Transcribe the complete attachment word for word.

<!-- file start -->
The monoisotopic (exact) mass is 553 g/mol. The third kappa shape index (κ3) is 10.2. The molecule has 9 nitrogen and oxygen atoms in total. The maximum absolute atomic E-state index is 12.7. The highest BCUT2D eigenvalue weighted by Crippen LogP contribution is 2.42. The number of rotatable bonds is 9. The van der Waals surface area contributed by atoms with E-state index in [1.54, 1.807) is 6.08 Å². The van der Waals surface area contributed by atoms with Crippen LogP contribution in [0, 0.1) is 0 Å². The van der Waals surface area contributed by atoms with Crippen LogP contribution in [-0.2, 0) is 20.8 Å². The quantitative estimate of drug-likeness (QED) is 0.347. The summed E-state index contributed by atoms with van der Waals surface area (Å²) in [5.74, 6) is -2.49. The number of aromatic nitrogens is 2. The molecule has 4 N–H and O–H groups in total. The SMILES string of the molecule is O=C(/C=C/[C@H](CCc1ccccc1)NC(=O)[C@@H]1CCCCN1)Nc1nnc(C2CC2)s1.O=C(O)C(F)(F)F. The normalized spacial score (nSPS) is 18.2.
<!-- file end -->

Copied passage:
The monoisotopic (exact) mass is 553 g/mol. The third kappa shape index (κ3) is 10.2. The molecule has 9 nitrogen and oxygen atoms in total. The maximum absolute atomic E-state index is 12.7. The highest BCUT2D eigenvalue weighted by Crippen LogP contribution is 2.42. The number of rotatable bonds is 9. The van der Waals surface area contributed by atoms with E-state index in [1.54, 1.807) is 6.08 Å². The van der Waals surface area contributed by atoms with Crippen LogP contribution in [0, 0.1) is 0 Å². The van der Waals surface area contributed by atoms with Crippen LogP contribution in [-0.2, 0) is 20.8 Å². The quantitative estimate of drug-likeness (QED) is 0.347. The summed E-state index contributed by atoms with van der Waals surface area (Å²) in [5.74, 6) is -2.49. The number of aromatic nitrogens is 2. The molecule has 4 N–H and O–H groups in total. The SMILES string of the molecule is O=C(/C=C/[C@H](CCc1ccccc1)NC(=O)[C@@H]1CCCCN1)Nc1nnc(C2CC2)s1.O=C(O)C(F)(F)F. The normalized spacial score (nSPS) is 18.2.